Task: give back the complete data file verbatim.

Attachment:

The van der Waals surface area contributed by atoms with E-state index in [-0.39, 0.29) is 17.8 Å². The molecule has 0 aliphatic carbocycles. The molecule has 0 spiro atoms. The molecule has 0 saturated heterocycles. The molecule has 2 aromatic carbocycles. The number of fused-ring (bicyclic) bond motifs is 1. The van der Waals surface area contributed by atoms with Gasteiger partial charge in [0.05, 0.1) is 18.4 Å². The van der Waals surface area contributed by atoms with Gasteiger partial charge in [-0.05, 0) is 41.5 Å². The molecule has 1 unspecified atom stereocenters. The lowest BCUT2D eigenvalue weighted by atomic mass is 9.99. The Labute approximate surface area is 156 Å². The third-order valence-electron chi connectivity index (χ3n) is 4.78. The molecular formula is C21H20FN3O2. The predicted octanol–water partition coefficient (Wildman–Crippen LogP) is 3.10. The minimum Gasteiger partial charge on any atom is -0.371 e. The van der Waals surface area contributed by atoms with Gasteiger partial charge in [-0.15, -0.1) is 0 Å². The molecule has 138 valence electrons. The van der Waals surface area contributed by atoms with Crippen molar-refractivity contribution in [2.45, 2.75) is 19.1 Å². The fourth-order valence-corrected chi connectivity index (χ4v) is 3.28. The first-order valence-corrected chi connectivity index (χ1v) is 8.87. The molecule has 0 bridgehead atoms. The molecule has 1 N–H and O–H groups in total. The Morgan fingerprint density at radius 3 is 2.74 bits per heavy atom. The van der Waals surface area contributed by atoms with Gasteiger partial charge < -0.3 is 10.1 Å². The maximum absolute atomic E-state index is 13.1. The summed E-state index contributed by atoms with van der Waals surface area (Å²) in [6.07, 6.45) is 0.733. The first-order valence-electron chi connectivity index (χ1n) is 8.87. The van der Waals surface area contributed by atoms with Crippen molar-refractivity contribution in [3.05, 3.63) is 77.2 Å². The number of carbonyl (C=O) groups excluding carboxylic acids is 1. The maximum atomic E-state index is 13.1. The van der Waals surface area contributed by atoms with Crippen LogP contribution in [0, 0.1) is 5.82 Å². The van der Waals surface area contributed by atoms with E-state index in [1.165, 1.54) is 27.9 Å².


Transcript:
The van der Waals surface area contributed by atoms with E-state index in [-0.39, 0.29) is 17.8 Å². The molecule has 0 aliphatic carbocycles. The molecule has 0 spiro atoms. The molecule has 0 saturated heterocycles. The molecule has 2 aromatic carbocycles. The number of fused-ring (bicyclic) bond motifs is 1. The van der Waals surface area contributed by atoms with Gasteiger partial charge in [0.05, 0.1) is 18.4 Å². The van der Waals surface area contributed by atoms with Gasteiger partial charge in [-0.05, 0) is 41.5 Å². The molecule has 1 unspecified atom stereocenters. The lowest BCUT2D eigenvalue weighted by atomic mass is 9.99. The Labute approximate surface area is 156 Å². The third-order valence-electron chi connectivity index (χ3n) is 4.78. The molecular formula is C21H20FN3O2. The predicted octanol–water partition coefficient (Wildman–Crippen LogP) is 3.10. The minimum Gasteiger partial charge on any atom is -0.371 e. The van der Waals surface area contributed by atoms with Gasteiger partial charge in [-0.15, -0.1) is 0 Å². The molecule has 138 valence electrons. The van der Waals surface area contributed by atoms with Crippen molar-refractivity contribution in [2.45, 2.75) is 19.1 Å². The fourth-order valence-corrected chi connectivity index (χ4v) is 3.28. The first-order valence-corrected chi connectivity index (χ1v) is 8.87. The molecule has 0 bridgehead atoms. The molecule has 1 N–H and O–H groups in total. The Morgan fingerprint density at radius 3 is 2.74 bits per heavy atom. The van der Waals surface area contributed by atoms with Gasteiger partial charge < -0.3 is 10.1 Å². The maximum absolute atomic E-state index is 13.1. The summed E-state index contributed by atoms with van der Waals surface area (Å²) in [6.07, 6.45) is 0.733. The first-order valence-electron chi connectivity index (χ1n) is 8.87. The van der Waals surface area contributed by atoms with Crippen molar-refractivity contribution in [3.05, 3.63) is 77.2 Å². The number of carbonyl (C=O) groups excluding carboxylic acids is 1. The maximum atomic E-state index is 13.1. The van der Waals surface area contributed by atoms with Crippen LogP contribution in [0, 0.1) is 5.82 Å². The van der Waals surface area contributed by atoms with E-state index in [1.165, 1.54) is 27.9 Å².